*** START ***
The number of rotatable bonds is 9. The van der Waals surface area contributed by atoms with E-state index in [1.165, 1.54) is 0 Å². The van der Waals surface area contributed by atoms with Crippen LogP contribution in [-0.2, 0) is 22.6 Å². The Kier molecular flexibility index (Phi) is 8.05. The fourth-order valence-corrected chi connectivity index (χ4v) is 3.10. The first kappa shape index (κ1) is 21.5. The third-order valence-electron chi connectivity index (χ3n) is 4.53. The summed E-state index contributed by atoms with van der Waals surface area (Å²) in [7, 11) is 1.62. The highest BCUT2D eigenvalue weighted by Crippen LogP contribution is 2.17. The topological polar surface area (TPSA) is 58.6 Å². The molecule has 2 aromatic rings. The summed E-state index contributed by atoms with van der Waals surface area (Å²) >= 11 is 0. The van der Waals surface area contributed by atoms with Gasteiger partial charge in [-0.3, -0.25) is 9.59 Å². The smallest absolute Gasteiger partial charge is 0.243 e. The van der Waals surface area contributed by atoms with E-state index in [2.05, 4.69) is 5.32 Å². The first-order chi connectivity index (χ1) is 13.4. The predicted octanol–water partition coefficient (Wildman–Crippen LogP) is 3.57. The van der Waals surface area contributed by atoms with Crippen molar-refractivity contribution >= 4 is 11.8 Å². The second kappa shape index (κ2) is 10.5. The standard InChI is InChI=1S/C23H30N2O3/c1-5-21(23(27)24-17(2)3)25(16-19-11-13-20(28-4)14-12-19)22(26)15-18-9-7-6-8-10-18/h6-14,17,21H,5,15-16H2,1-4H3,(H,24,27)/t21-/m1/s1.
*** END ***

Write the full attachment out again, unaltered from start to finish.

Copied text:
The number of rotatable bonds is 9. The van der Waals surface area contributed by atoms with E-state index in [1.165, 1.54) is 0 Å². The van der Waals surface area contributed by atoms with Crippen LogP contribution in [-0.2, 0) is 22.6 Å². The Kier molecular flexibility index (Phi) is 8.05. The fourth-order valence-corrected chi connectivity index (χ4v) is 3.10. The first kappa shape index (κ1) is 21.5. The third-order valence-electron chi connectivity index (χ3n) is 4.53. The summed E-state index contributed by atoms with van der Waals surface area (Å²) in [7, 11) is 1.62. The highest BCUT2D eigenvalue weighted by Crippen LogP contribution is 2.17. The topological polar surface area (TPSA) is 58.6 Å². The molecule has 2 aromatic rings. The summed E-state index contributed by atoms with van der Waals surface area (Å²) >= 11 is 0. The van der Waals surface area contributed by atoms with Gasteiger partial charge in [-0.3, -0.25) is 9.59 Å². The smallest absolute Gasteiger partial charge is 0.243 e. The van der Waals surface area contributed by atoms with E-state index in [2.05, 4.69) is 5.32 Å². The first-order chi connectivity index (χ1) is 13.4. The predicted octanol–water partition coefficient (Wildman–Crippen LogP) is 3.57. The van der Waals surface area contributed by atoms with Crippen molar-refractivity contribution >= 4 is 11.8 Å². The second kappa shape index (κ2) is 10.5. The standard InChI is InChI=1S/C23H30N2O3/c1-5-21(23(27)24-17(2)3)25(16-19-11-13-20(28-4)14-12-19)22(26)15-18-9-7-6-8-10-18/h6-14,17,21H,5,15-16H2,1-4H3,(H,24,27)/t21-/m1/s1.